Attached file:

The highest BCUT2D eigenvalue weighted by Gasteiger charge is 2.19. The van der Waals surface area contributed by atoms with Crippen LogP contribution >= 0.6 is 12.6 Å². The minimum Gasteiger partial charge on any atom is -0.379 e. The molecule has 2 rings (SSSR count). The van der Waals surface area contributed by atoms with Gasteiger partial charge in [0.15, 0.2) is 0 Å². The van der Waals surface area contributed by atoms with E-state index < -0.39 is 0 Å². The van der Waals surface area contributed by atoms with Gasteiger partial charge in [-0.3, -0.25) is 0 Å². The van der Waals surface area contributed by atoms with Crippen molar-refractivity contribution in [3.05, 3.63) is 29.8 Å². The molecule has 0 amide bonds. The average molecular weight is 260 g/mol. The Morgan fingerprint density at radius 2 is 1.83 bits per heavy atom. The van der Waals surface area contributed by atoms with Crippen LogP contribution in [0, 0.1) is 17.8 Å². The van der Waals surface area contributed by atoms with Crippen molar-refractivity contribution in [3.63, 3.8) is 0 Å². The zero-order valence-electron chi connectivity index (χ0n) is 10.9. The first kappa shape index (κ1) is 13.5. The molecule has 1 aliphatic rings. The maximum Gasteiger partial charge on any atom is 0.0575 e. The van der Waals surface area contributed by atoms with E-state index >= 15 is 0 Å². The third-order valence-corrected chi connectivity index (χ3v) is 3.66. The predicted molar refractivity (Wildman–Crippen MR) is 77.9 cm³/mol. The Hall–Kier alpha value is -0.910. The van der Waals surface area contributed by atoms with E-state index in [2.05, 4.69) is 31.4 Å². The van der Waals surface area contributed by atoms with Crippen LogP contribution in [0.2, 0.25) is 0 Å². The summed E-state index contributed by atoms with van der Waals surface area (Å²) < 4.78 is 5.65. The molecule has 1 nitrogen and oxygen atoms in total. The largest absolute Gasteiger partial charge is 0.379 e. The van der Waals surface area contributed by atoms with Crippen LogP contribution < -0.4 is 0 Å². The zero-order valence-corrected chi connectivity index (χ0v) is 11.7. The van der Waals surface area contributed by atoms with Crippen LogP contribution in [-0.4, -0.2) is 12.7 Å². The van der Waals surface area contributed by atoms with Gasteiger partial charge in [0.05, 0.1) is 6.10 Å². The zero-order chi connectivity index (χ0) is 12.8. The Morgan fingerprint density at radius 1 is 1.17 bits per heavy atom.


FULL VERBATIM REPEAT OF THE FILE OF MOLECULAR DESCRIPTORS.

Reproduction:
The highest BCUT2D eigenvalue weighted by Gasteiger charge is 2.19. The van der Waals surface area contributed by atoms with Crippen LogP contribution >= 0.6 is 12.6 Å². The minimum Gasteiger partial charge on any atom is -0.379 e. The molecule has 2 rings (SSSR count). The van der Waals surface area contributed by atoms with Gasteiger partial charge in [0.15, 0.2) is 0 Å². The van der Waals surface area contributed by atoms with E-state index < -0.39 is 0 Å². The van der Waals surface area contributed by atoms with Gasteiger partial charge in [-0.3, -0.25) is 0 Å². The van der Waals surface area contributed by atoms with Crippen molar-refractivity contribution in [3.05, 3.63) is 29.8 Å². The molecule has 0 amide bonds. The average molecular weight is 260 g/mol. The Morgan fingerprint density at radius 2 is 1.83 bits per heavy atom. The van der Waals surface area contributed by atoms with Crippen LogP contribution in [0, 0.1) is 17.8 Å². The van der Waals surface area contributed by atoms with Crippen molar-refractivity contribution in [3.63, 3.8) is 0 Å². The zero-order valence-electron chi connectivity index (χ0n) is 10.9. The first kappa shape index (κ1) is 13.5. The molecule has 1 aliphatic rings. The maximum Gasteiger partial charge on any atom is 0.0575 e. The van der Waals surface area contributed by atoms with E-state index >= 15 is 0 Å². The third-order valence-corrected chi connectivity index (χ3v) is 3.66. The predicted molar refractivity (Wildman–Crippen MR) is 77.9 cm³/mol. The Hall–Kier alpha value is -0.910. The van der Waals surface area contributed by atoms with E-state index in [2.05, 4.69) is 31.4 Å². The van der Waals surface area contributed by atoms with Crippen LogP contribution in [0.2, 0.25) is 0 Å². The summed E-state index contributed by atoms with van der Waals surface area (Å²) < 4.78 is 5.65. The molecule has 1 nitrogen and oxygen atoms in total. The largest absolute Gasteiger partial charge is 0.379 e. The van der Waals surface area contributed by atoms with Crippen LogP contribution < -0.4 is 0 Å². The zero-order valence-corrected chi connectivity index (χ0v) is 11.7. The van der Waals surface area contributed by atoms with Crippen LogP contribution in [-0.4, -0.2) is 12.7 Å². The van der Waals surface area contributed by atoms with Gasteiger partial charge in [0.05, 0.1) is 6.10 Å². The zero-order chi connectivity index (χ0) is 12.8. The Morgan fingerprint density at radius 1 is 1.17 bits per heavy atom.